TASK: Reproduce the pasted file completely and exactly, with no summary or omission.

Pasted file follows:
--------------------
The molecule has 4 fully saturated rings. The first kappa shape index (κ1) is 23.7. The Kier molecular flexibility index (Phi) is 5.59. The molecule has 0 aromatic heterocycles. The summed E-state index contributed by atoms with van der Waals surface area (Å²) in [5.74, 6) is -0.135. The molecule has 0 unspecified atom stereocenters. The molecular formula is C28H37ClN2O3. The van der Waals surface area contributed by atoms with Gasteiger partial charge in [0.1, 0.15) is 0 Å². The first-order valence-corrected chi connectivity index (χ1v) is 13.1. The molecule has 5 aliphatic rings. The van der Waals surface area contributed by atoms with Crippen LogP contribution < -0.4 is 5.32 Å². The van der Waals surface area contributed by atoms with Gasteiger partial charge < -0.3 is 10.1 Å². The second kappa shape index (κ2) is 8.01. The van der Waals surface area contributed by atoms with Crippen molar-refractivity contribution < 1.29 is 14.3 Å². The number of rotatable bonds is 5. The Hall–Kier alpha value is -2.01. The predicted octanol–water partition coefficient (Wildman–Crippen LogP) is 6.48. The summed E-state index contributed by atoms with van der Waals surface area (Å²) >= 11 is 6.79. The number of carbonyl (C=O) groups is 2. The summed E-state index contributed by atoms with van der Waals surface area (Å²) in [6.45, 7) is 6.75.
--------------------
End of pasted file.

The molecule has 4 fully saturated rings. The first kappa shape index (κ1) is 23.7. The Kier molecular flexibility index (Phi) is 5.59. The molecule has 0 aromatic heterocycles. The summed E-state index contributed by atoms with van der Waals surface area (Å²) in [5.74, 6) is -0.135. The molecule has 0 unspecified atom stereocenters. The molecular formula is C28H37ClN2O3. The van der Waals surface area contributed by atoms with Gasteiger partial charge in [0.1, 0.15) is 0 Å². The first-order valence-corrected chi connectivity index (χ1v) is 13.1. The molecule has 5 aliphatic rings. The van der Waals surface area contributed by atoms with Crippen LogP contribution < -0.4 is 5.32 Å². The van der Waals surface area contributed by atoms with Gasteiger partial charge < -0.3 is 10.1 Å². The second kappa shape index (κ2) is 8.01. The van der Waals surface area contributed by atoms with Crippen molar-refractivity contribution < 1.29 is 14.3 Å². The number of rotatable bonds is 5. The Hall–Kier alpha value is -2.01. The predicted octanol–water partition coefficient (Wildman–Crippen LogP) is 6.48. The summed E-state index contributed by atoms with van der Waals surface area (Å²) >= 11 is 6.79. The number of carbonyl (C=O) groups is 2. The summed E-state index contributed by atoms with van der Waals surface area (Å²) in [6.45, 7) is 6.75.